Dad is in the garden

On a hot, sweaty day like today, I think of Dad.

I was planting some clearance-priced perennials ($1.24 at Shopko, can you believe it?) and I felt the urge to call Dad and talk about my scoop on plants. I guess he knows, anyway, so I called Mom instead.

Though Dad was many things, he was first and foremost a gardener. In another life, with other opportunities, he would have been a farmer. He composted before composting was cool. He drove around town picking up other people’s leaves because he didn’t think the giant maple in our yard was enough for his grandiose gardening schemes.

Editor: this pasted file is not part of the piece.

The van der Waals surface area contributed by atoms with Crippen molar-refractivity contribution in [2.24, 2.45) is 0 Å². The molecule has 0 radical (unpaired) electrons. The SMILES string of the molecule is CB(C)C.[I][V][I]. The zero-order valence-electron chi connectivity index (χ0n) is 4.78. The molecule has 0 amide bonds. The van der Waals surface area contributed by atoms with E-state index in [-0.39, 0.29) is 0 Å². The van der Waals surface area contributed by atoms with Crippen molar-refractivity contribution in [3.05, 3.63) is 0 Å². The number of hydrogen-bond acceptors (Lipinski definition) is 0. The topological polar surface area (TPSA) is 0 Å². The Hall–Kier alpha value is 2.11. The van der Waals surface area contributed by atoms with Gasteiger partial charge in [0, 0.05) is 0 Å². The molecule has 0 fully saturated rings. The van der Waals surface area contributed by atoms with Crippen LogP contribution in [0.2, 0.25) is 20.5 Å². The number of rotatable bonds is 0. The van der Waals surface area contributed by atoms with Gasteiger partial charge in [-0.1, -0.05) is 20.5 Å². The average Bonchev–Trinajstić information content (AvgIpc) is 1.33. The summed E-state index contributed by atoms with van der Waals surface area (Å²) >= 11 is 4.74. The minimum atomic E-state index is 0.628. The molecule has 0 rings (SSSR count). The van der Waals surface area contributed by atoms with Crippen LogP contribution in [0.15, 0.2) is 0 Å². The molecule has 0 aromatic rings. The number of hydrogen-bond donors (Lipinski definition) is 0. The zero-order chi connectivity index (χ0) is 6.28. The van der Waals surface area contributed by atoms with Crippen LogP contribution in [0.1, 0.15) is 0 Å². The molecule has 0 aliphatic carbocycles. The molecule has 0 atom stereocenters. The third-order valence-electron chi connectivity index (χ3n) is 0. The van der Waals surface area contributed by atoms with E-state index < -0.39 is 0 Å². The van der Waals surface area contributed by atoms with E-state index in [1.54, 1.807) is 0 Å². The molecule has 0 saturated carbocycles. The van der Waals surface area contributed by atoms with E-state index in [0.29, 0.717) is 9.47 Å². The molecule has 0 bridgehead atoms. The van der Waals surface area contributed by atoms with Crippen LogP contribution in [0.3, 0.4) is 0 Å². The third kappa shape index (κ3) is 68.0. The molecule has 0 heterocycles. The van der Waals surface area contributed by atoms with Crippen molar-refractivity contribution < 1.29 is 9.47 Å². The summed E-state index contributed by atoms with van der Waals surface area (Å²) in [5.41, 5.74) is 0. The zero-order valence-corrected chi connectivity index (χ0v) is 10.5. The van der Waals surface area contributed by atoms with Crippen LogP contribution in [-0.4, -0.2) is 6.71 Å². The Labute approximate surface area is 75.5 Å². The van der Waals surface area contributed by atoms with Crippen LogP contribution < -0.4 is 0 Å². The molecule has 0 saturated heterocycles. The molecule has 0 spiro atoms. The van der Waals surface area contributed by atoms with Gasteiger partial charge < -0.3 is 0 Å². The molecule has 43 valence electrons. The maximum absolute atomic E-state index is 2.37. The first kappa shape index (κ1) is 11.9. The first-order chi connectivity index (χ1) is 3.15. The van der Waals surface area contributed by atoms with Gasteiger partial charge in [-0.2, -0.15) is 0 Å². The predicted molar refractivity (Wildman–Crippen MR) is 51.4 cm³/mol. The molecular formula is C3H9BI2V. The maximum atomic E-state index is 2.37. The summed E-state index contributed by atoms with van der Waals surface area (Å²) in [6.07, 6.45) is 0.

Every time I do an interview about a new gardening technique, I think of him. I’m sure he would have been straw bale gardening since that would have given him a couple extra weeks of fresh vegetables. He would have loved anything that extended the gardening season.

Though I came late to gardening — in my 30s when I bought my house — I took to it with fervor and enthusiasm. It amazed Dad to see what a diehard gardener I had become. He was used to seeing me sitting in front of a fan with a book and a glass of lemonade. Toiling in the soil seemed so not me.

One by one, most of his 10 kids took to some kind of gardening.  Some, like Tim and Mary Jo, do vegetables with the same fervor Dad did. Some like Therese and me stick mostly to flowers. But we all benefited from knowing the best gardener I ever met.

I’m sweaty from gardening, Dad, and I’ve got questions. Wish you were still here.

Technology hell

I have not been an early adopter of technology.

Quite the opposite.

If I could still be using a manual typewriter to communicate, that would probably be my favorite option.